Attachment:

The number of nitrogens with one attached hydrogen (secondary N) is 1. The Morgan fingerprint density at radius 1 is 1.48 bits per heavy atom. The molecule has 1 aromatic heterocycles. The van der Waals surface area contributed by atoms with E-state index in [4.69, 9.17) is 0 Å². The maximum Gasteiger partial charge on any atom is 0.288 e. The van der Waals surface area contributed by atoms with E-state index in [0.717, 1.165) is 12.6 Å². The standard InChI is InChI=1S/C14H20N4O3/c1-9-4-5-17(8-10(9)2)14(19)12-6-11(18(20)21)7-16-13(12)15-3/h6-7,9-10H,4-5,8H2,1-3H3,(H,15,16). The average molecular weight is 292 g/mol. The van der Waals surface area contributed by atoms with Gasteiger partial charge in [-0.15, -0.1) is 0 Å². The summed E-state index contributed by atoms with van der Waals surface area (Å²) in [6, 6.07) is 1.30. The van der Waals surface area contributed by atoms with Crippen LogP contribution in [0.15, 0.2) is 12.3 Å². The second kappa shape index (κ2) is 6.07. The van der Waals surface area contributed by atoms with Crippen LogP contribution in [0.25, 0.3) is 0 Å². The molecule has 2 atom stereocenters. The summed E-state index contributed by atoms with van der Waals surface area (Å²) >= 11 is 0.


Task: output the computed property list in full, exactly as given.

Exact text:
The number of nitrogens with one attached hydrogen (secondary N) is 1. The Morgan fingerprint density at radius 1 is 1.48 bits per heavy atom. The molecule has 1 aromatic heterocycles. The van der Waals surface area contributed by atoms with E-state index in [4.69, 9.17) is 0 Å². The maximum Gasteiger partial charge on any atom is 0.288 e. The van der Waals surface area contributed by atoms with E-state index in [0.717, 1.165) is 12.6 Å². The standard InChI is InChI=1S/C14H20N4O3/c1-9-4-5-17(8-10(9)2)14(19)12-6-11(18(20)21)7-16-13(12)15-3/h6-7,9-10H,4-5,8H2,1-3H3,(H,15,16). The average molecular weight is 292 g/mol. The van der Waals surface area contributed by atoms with Gasteiger partial charge in [-0.15, -0.1) is 0 Å². The summed E-state index contributed by atoms with van der Waals surface area (Å²) in [6, 6.07) is 1.30. The van der Waals surface area contributed by atoms with Crippen LogP contribution in [0.15, 0.2) is 12.3 Å². The second kappa shape index (κ2) is 6.07. The van der Waals surface area contributed by atoms with Crippen LogP contribution in [0.25, 0.3) is 0 Å². The molecule has 2 atom stereocenters. The summed E-state index contributed by atoms with van der Waals surface area (Å²) >= 11 is 0.